According to a recent interview by Rebecca Murphy, "Defining the Regional Characteristics of Oregon Pinot Noir" (October 2006), Ken Wright was one of several leaders in the creation of these new subdivisions of the Oregon Willamette Valley AVA. In that interview, he discusses his thoughts on the importance and meaning of appellations for wine. Specifically, he finds them valuable when wines from a particular area share aromatic and flavor traits, as well as textural and overall quality characteristics. In particular, he finds that basaltic soils tend to yield Pinot with a strong fruit component, while sedimentary soils result in wines with more floral and spice notes.

The Willamette Valley AVA was established in 1984, although modern winemaking had been ongoing here since the 1960s. It is a rather large AVA of 5,200 square miles (3.3 million acres), flanking the Willamette River along more than 100 miles, and now includes several smaller new AVAs. Each of these has officially taken effect with final approval by the U. S. Treasury Alcohol and Tobacco Tax and Trade Bureau (TTB) since 2005.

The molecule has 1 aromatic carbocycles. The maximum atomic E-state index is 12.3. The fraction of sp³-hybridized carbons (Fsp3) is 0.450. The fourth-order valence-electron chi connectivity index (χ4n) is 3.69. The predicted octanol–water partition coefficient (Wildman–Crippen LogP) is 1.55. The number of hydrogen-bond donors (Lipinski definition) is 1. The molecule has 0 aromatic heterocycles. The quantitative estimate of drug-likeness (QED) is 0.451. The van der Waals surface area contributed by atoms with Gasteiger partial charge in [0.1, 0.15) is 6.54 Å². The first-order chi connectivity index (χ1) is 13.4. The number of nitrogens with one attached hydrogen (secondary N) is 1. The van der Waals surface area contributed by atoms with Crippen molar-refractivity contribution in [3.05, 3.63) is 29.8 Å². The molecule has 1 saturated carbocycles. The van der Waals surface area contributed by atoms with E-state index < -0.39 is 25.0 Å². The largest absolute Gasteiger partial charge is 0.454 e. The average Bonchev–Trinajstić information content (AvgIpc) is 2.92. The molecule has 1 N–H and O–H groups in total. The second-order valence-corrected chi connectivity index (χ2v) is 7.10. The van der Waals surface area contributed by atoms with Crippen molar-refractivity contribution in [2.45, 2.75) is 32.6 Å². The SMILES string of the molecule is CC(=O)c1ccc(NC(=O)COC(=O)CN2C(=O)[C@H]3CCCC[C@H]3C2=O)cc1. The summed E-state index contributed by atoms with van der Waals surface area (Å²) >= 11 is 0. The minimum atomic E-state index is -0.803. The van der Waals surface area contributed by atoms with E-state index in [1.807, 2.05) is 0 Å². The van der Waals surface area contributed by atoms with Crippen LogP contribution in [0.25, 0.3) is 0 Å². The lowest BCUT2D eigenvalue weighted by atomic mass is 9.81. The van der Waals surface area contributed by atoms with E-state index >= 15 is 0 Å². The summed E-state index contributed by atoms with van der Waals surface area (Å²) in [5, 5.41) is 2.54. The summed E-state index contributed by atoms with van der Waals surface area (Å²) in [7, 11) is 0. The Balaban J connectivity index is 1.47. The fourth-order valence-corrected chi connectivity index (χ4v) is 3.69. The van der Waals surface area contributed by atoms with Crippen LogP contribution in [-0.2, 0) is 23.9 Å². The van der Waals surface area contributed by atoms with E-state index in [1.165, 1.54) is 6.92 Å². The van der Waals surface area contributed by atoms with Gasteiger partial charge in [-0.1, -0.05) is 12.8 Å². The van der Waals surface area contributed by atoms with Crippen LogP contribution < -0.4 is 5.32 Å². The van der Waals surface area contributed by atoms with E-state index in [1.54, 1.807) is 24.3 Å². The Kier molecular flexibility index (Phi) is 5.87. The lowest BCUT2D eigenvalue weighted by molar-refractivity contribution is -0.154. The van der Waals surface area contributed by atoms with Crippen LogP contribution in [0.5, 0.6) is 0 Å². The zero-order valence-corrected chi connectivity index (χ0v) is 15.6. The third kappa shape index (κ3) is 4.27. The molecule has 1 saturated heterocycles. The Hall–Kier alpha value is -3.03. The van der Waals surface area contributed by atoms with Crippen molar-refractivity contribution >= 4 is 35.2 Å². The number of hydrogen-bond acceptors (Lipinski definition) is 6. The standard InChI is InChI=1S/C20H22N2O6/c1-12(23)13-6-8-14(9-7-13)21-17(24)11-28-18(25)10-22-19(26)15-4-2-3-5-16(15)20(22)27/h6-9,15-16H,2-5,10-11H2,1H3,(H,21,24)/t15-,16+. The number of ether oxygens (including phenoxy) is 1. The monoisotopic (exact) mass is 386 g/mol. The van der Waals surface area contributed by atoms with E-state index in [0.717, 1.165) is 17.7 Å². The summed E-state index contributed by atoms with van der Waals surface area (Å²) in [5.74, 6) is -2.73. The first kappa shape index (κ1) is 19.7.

The following discussion of each region includes my perception of its distinguishing characteristics, as well as summarized information and data from official TTB documents printed in the Federal Register.

Addressing these regions roughly north to south, we start with the most recently approved Oregon AVA, that of Chehalem Mountains, as well as the even smaller Ribbon Ridge AVA. With more than 68,000 acres, the Chehalem Mountains AVA entirely incorporates the 3,350 acres sub-classified as Ribbon Ridge.

Wine-grape growing is unusual as agriculture in that overly fertile soils actually yield lower-quality fruit. Within bounds, grapes from vines stressed by a variety of factors - lower nutrient levels, less water, wide daily temperature fluctuations and others - tend to result in better wines. According to its approval documents (FR 6/1/05, FR 11/27/06), this region is partially defined by elevation greater than 200 feet, to exclude the more fertile alluvial soils at the base. Soil type in Ribbon Ridge is primarily of the marine sedimentary Willakenzie type, though the broader Chehalem Mountains AVA includes a heterogeneous variety of rather different soil types (loess, basaltic, sedimentary, and alluvial).